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After baby’s born, here’s how to get the help you need from your partner

Don’t underestimate the power of the little things.

After baby’s born, here’s how to get the help you need from your partner

Do you remember the movie Jerry McGuire? The one with that adorable little blonde boy, from before Tom Cruise went a little crazy. If so, you remember Jerry’s client, Rod Tidwell. Rod is very difficult to please and gets in his own way constantly, making Jerry’s life way harder than it needs to be. Jerry pleads with him:


“I am out here for you. You don't know what it's like to be ME out here for YOU. It is an up-at-dawn, pride-swallowing siege that I will never fully tell you about, ok? Help me... help you. Help me, help you.”

What does this have to do with you, your partner, and the postpartum period? A lot actually.

Your partner is your number one support person, but many things—miscommunications, hormones, anxiety, overwhelm and sleep deprivation to name a few—can make it very difficult to be a true team.

Despite your partner’s best, up at dawn, pride swallowing efforts, he will not be able to truly support you without a little help from you.

Help him help you.

(Please note that although I use the male pronoun and the word “partner,” this applies to your primary support person regardless of gender or relationship.)

Don’t assume clairvoyance

Can you read your partner’s mind? Are you always able to guess, with 100% accuracy, what he wants or needs in every situation? Not a chance. The same goes for him.

No matter how obvious it may seem to you, never assume your partner can read what you want or need. Even when you’re standing in the middle of the living room holding a baby whose diaper has exploded all over your shirt and the seemingly only obvious way to help is to take the baby so you can grab some towels and get to work cleaning everyone up.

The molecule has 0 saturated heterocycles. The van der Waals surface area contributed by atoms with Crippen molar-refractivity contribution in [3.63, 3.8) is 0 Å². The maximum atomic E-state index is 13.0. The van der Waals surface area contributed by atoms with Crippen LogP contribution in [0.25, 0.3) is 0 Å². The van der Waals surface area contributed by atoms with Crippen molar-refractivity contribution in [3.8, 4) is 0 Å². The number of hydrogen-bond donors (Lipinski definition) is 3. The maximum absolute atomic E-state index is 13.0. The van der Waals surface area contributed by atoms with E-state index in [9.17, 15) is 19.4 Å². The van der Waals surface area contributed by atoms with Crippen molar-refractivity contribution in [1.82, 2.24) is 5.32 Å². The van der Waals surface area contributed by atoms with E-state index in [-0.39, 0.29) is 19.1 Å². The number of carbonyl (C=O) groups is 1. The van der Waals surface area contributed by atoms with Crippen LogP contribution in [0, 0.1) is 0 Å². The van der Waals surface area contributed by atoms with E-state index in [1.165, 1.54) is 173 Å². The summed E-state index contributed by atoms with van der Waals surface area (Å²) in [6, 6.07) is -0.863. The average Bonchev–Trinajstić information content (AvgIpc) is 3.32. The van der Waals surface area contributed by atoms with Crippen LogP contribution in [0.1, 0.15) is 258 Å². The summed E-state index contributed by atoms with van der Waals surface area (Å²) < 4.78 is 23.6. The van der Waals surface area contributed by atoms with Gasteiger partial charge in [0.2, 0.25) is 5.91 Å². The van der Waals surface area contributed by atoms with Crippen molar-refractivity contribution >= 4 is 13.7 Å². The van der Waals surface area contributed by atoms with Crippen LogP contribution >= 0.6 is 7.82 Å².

Instead of getting mad when he stands there frozen, tell him. Calmly. Clearly.

Or maybe it’s not something you need him to do, but rather something you need him to stop doing. Give him the benefit of the doubt and let’s assume that he’s not intentionally doing anything to upset you.

Example: he has asked you every morning for the past week if you’d like to go for a walk today. In his head, he’s just offering an idea of something to do together, but it makes you feel awful because what you’re hearing is, “You really need to get back to working out.” You cry and storm out of the room. He has no idea what he’s done, other than suggest a family activity. He shuts down, you shut down, and life is unpleasant.

What to do instead? Tell him. Calmly. Clearly. He’s amazing and knows you better than anyone else on earth. But he’s not a mind reader.

Yes first, details later

Sometimes when we’re asked if we need help when we’re in the middle of a million things and overwhelmed, it’s easier to just say “no thanks” than to pause and figure out what we need help with. It’s time to stop that.

Even if you have no clue what on earth he could possibly do to help, say, “Yes please” every time he asks. Capture his willingness and availability whenever it is offered. There is surely something he could do to help at any given time, even if it seems insignificant (more on that in a moment).

So next time he, or anyone else for that matter, offers help, this is your response: “Yes, please. Just give me one second to figure out what I need.” Every. Single. Time.